Submissions are carefully peer-reviewed by an editing committee. For written submissions, we suggest a 1000 word-count, but the limits are truly endless! If you are interested, please send a 200-word abstract to firstname.lastname@example.org and we will get back to you shortly. We look forward to hearing from you!
Check out our blog here.
Dear IASPM Members,
The International Executive Committee would like to invite IASPM members to apply to stand as a member of the Executive Committee. If you would like to nominate someone to stand for a position, please email Beatriz Goubert Secretary@IASPM.net, who is copied in to this email. (Please do not press reply all, and reply to the whole list 😊).
Please discuss any nomination with the person involved before nominating them, if you are not self-nominating. We have had cases in the past where people have been nominated and are not willing to stand, which is not very helpful!
IASPM Executive Committee positions are all available for vote at the Biennial AGM, so you can be nominated for any position, whether or not the holder of the current position is standing again. IASPM Executive Committee positions include Chair, General Secretary, Membership Secretary, Treasurer, Web/Publications, and Member-at-large.
We are in particular seeking someone to stand as IASPM Treasurer, to handle our finances, as Simone Kruger is stepping down.
If you wish to nominate someone, please email Beatriz, the deadline for submission of nominations is 31 May 2021.
Voting will be take place electronically in advance of and at the start of the AGM, 12 Noon BST, 1 July 2021, details will be sent out in due course.
Call for Participants
The Queer Mutual Mentoring (QMM) pilot scheme is a resource for all students, scholars, and musicians who identity as LGBTQ+ or their allies in addressing challenges of our work and student lives. It allows for participants to engage in mutual sharing, learning, supporting, and inspiring, processes that can flow in different directions depending on the individual participants. One of the central aims of the scheme is to strengthen the exchange of knowledge and skills for dealing with issues that relate to, or are shaped by, issues of gender and sexuality, as they intersect with other aspects of our identities and biographies. Mentoring can include a wide range of points of discussion, including but not limited to the following issues:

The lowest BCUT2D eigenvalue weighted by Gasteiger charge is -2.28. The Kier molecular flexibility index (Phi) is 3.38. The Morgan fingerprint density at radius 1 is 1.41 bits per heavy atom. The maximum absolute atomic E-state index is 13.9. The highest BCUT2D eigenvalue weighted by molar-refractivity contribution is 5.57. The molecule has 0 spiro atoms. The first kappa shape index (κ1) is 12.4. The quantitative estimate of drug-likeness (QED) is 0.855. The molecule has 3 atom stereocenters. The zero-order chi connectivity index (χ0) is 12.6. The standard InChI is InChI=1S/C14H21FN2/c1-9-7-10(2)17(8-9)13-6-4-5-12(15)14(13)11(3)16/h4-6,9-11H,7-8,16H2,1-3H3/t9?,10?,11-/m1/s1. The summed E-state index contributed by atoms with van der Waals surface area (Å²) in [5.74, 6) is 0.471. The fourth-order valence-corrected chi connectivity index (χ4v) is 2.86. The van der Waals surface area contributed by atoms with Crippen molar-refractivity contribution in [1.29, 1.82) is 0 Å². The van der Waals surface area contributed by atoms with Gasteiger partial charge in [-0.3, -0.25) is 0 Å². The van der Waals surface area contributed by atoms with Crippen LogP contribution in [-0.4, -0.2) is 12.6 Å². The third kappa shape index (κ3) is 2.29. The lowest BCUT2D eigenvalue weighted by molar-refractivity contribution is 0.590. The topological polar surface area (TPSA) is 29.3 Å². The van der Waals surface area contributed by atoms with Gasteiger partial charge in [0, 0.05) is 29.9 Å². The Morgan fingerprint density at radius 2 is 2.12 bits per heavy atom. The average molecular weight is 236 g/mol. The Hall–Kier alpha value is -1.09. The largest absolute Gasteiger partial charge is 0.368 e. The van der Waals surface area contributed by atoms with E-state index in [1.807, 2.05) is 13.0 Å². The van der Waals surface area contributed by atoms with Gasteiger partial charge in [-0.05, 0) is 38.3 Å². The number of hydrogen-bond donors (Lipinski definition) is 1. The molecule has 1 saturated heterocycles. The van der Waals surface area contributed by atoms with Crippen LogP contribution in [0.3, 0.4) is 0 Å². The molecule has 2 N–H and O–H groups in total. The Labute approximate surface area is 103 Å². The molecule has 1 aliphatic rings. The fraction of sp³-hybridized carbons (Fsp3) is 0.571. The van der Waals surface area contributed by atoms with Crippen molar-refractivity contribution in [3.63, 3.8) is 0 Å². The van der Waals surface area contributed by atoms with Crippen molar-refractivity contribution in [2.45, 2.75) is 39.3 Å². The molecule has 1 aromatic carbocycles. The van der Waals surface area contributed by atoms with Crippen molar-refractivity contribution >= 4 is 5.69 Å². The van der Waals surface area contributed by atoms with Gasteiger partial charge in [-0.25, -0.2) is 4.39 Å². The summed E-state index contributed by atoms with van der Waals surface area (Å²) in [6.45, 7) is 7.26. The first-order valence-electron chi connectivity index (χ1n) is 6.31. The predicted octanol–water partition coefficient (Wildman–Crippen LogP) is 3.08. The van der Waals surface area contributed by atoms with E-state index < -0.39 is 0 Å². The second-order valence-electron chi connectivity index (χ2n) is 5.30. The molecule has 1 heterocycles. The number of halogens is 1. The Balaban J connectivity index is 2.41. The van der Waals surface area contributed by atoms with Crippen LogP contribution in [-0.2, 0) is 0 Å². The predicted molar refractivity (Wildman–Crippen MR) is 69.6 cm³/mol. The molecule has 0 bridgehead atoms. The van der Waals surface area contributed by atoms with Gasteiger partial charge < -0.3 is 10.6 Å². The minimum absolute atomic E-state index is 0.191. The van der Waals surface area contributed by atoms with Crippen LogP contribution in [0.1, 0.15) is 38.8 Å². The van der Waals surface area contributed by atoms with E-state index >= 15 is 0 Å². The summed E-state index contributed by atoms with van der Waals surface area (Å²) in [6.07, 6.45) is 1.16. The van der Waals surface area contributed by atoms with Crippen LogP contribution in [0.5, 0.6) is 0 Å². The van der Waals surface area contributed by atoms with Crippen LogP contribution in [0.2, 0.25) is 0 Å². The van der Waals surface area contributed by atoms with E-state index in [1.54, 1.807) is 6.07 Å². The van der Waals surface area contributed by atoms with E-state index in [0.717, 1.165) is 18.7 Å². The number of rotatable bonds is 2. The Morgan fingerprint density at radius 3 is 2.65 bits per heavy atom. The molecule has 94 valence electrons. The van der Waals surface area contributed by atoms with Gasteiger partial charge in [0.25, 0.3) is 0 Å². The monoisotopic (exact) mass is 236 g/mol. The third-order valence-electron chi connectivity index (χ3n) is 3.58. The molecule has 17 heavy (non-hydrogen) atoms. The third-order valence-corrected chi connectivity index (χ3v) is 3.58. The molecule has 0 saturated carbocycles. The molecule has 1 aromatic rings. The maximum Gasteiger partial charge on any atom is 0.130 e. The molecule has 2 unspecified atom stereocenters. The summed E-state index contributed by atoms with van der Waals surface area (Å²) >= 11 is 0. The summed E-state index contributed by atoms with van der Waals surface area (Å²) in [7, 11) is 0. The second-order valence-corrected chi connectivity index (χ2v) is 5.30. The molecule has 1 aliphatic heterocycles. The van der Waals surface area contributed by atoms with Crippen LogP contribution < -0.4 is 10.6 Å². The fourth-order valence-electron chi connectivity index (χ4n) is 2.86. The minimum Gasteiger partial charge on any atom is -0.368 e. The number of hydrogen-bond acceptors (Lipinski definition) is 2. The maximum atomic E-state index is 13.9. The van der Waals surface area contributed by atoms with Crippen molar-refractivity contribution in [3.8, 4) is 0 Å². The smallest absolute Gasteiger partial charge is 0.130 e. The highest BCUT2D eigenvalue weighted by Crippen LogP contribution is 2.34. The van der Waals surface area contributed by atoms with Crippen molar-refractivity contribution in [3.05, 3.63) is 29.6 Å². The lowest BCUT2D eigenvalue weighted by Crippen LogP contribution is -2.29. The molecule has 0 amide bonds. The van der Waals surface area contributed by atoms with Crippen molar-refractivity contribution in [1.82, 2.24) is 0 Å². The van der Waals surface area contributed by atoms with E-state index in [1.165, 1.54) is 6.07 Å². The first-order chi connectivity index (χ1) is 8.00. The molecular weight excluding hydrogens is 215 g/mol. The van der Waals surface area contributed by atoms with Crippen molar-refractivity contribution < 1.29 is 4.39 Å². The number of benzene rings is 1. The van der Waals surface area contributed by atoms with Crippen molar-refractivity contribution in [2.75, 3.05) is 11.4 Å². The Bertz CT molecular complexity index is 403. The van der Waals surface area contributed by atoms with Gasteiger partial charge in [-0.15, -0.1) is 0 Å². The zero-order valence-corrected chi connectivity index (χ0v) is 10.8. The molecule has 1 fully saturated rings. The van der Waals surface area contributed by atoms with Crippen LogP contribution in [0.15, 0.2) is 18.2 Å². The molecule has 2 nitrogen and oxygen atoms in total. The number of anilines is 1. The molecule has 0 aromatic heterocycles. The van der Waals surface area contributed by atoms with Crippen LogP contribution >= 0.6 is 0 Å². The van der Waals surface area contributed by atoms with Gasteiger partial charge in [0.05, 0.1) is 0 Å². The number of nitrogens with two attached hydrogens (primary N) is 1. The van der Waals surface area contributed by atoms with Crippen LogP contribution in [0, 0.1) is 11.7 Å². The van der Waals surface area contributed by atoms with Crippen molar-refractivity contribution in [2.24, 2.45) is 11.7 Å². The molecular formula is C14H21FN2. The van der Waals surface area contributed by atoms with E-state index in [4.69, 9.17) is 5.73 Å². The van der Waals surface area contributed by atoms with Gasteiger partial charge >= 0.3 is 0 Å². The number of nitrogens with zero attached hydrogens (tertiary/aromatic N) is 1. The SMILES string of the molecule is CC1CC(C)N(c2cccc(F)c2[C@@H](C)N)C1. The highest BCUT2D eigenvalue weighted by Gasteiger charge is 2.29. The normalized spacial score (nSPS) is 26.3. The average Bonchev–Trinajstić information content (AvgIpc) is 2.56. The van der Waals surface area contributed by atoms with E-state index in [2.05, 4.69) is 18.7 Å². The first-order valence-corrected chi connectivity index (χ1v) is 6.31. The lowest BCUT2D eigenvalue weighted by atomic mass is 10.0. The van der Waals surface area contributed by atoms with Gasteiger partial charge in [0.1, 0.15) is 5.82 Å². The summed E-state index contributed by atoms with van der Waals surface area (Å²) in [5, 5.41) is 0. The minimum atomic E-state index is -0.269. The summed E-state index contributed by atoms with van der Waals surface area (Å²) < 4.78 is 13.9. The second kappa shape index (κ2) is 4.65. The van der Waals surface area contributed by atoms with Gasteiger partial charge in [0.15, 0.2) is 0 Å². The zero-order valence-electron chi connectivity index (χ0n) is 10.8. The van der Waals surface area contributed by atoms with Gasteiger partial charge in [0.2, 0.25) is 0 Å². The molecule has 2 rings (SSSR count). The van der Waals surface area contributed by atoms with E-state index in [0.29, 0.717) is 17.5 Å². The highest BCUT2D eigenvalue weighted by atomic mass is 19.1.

- Coming out to fellow students/colleagues
- Career guidance both within and beyond the academy and music industry
- Discrimination and bullying (among student and/or staff)
- Discussing queer theory
- Expanding networks
- Self-care strategies
- Challenging trans-, bi- and homophobia among peers
- Negotiating new roles and institutional structures
- Queering the syllabus and/or teaching methods
- The needs of a student body that’s diverse across gender and sexuality
EDIT: The position has been filled.
Dear IASPM colleagues,
Social media plays an increasingly important part in our world, whether Facebook, TikTok, Instagram, Twitter, or QQ. IASPM has an informal facebook page, but wishes to have more presence on for example Twitter and YouTube, maybe also on other platforms. We are looking for someone willing as a volunteer or volunteers to work for IASPM periodically distributing social media posts.
The job would involve posting activities by IASPM and its branches on social media platforms, and increasing the associations profile. It would suit a postgraduate student, or early career lecturer or researcher. This would be an excellent for increasing your profile as an academic, and adding some sparkle to a CV. You would be co-opted on the International Executive Committee of the International Association for the Study of Popular Music. You might post material on conferences, our research seminars, and other activities. It may be that two or more people would like to share the workload.
If you are the sort of person who actively and regularly uses Twitter, Insta, Facebook, YouTube etc., then this might well suit you. The position is unpaid, voluntary.
There are a few things to announce about the IASPM Monthly Online Research Seminars.
Firstly, in order to allow us to properly record the seminars, and also to allow for live streaming, and co-ordination with ticket booking on Eventbrite, we have purchased an IASPM Zoom account. This “Pro” account, allows for there to be 100 people taking part actively in the seminar (with chat functions etc.), so each research seminar will have 100 tickets, on Eventbrite, which is a ticketing website. If these tickets are sold, we hope to stream the event on YouTube or Facebook, which will mean any number of people can at least watch the seminar. The seminars will be available to anyone, not just to IASPM members, so please advertise them far and wide, including to postgrad and graduate students, and on any email lists you know. We will also record and publish all seminars.
You can look on the IASPM YouTube channel for the live streams of the research seminars at https://www.youtube.com/channel/UCii1IhY4vnGskTwf3GUyhjQ
Inter-Asia Popular Music Studies (IAPMS) Online Workshop vol.06
Date: Thursday, February 4th, 2021
Time: 8PM (UTC+9)
7PM (Malaysia/China/Hong Kong/ Taiwan /Singapore/Perth)
KL Sing Song: alternative voices in the Kuala Lumpur singer songwriter circuit (2005 – 2009)
Azmyl Yusof (Sunway University Malaysia)
To register for this Zoom event, please fill out the form with your name, affiliation, and email address. The Zoom link information will be sent to you one day before the event.
Keychanges at Cheltenham Jazz Festival
Challenges for women musicians in jazz and ways forward for equal gender representation at jazz festivals
Findings, recommendations and ways forward